Exercising-when-pregnant

Blasting the myths surrounding exercising when pregnant

/

Pete Lindsay, Jess’s sports psychologist, shares the science-backed reasons why exercising pre-birth is good for mother, baby, dad and his swimmers

While regular physical activity throughout life has been shown to have a wide range of physical and psychological benefits, research shows that fewer than 15% of pregnant women actually achieve the minimum recommendation of 150 minutes per week of moderate-intensity physical activity.

 

There are a host of reasons why this may be, with misconceptions (like exercising can cause the cord to wrap round the baby’s head) and outdated advice (such as if you weren’t active before being pregnant, you shouldn’t start) being primary factors.

 

But, medical research, scientific study and an increasing acknowledgement that exercise is great for mental health means attitudes are changing and those myths and misconceptions are finally being eroded.

“The babies of exercising pregnant women have been shown to be born with more mature brains”

Words from the top
Guidance from the UK's Chief Medical Officer now encourages all pregnant women (except those with contraindications) to gradually start becoming active while pregnant, with those already active before pregnancy advised to keep going. It’s important to listen to your body and adapt your exercise if necessary, but the benefits of physical activity are becoming increasingly apparent.

 

Benefits for you 
Contemporary research has demonstrated wide-ranging psychological benefits of exercise for women during pregnancy, which can actually aid the expectant mother in helping to navigate the range of emotional challenges that pregnancy can bring.

 

For starters, engaging in exercise during pregnancy has been shown to have positive effects on women's well-being and quality of life, including reducing feelings of fatigue and the negative feelings of sadness and anxiety. Exercise during pregnancy has also been shown to be positively associated with reduced depressive symptoms.

 

But here's where it gets really interesting, these positive benefits aren't just limited to the mother.

“Exercise during pregnancy has been shown to reduce feelings of fatigue”

Benefits for baby
Contemporary research is now suggesting that a pregnant mother can transfer the psychological benefits of exercise to her offspring. This modern research is showing that regular physical activity during pregnancy positively impacts the brain of the unborn fetus.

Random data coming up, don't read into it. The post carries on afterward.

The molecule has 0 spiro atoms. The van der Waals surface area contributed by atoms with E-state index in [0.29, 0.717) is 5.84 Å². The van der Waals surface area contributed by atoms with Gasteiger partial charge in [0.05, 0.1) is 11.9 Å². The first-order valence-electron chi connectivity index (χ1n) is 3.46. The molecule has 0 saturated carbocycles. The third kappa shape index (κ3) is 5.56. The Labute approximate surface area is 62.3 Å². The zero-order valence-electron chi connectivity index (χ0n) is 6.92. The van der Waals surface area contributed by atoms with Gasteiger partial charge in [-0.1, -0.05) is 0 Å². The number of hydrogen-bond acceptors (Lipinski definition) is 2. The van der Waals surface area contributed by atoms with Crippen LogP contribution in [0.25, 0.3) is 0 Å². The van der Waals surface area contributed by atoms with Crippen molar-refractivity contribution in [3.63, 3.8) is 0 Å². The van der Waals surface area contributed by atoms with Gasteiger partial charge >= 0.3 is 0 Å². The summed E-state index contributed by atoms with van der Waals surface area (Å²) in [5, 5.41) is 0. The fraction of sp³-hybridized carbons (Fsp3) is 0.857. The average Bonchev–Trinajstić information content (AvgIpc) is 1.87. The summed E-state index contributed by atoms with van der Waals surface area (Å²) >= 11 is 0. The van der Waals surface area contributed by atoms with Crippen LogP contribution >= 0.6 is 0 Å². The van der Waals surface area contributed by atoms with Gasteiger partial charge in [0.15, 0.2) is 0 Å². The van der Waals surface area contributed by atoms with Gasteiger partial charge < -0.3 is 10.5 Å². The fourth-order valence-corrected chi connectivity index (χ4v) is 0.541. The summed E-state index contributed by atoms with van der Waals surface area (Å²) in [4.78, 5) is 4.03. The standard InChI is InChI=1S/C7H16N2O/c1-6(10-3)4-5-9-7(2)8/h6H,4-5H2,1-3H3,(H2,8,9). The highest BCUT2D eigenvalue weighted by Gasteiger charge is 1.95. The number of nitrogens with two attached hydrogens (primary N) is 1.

Compared to the newborns of mothers who were inactive during their pregnancy, the children of exercising pregnant women have been shown to be born with more mature brains. In addition, recent research from animal studies have demonstrated that exercising pregnant rats give birth to pups that have better memory and spatial learning as well as increased synaptic density.

 

Rightly, its not all up to mum…

 

Benefits for dad
Physical activity has been shown to have a beneficial impact on sperm fertility, with an active lifestyle enhancing the fertility status of men.

 

Therefore, the best way to help the next generation may be for both dad and mum to be active before conception and throughout the pregnancy.

 

Find out more about the Jennis Pregnancy programme

Get recipes, inspiration and more

Sign up below to enjoy my favourite recipes, get regular motivational stories, active ideas, plus receive exclusive invites to Jennis events.

Product shot

Cookie Usage

Our website uses cookies for analytical purposes and to give you the best possible experience.
Click on Accept to agree or Preferences to view and choose your cookie settings.

This site uses cookies to store information on your computer.

Some cookies are necessary in order to deliver the best user experience while others provide analytics or allow retargeting in order to display advertisements that are relevant to you.

For a full list of our cookies and how we use them, please visit our Cookie Policy


Essential Cookies

These cookies enable the website to function to the best of its ability and provide the best user experience for you. They can still be disabled via your browser settings.


Analytical Cookies

We use analytical cookies such as those used by Google Analytics to give us information about the way our users interact with i-cio.com - this helps us to make improvements to the site to enhance your experience.

For a full list of analytical cookies and how we use them, visit our Cookie Policy


Social Media Cookies

We use cookies that track visits from social media platforms such as Facebook and LinkedIn - these cookies allow us to re-target users with relevant advertisements from i-cio.com.

For a full list of social media cookies and how we use them, visit our Cookie Policy

Browse categories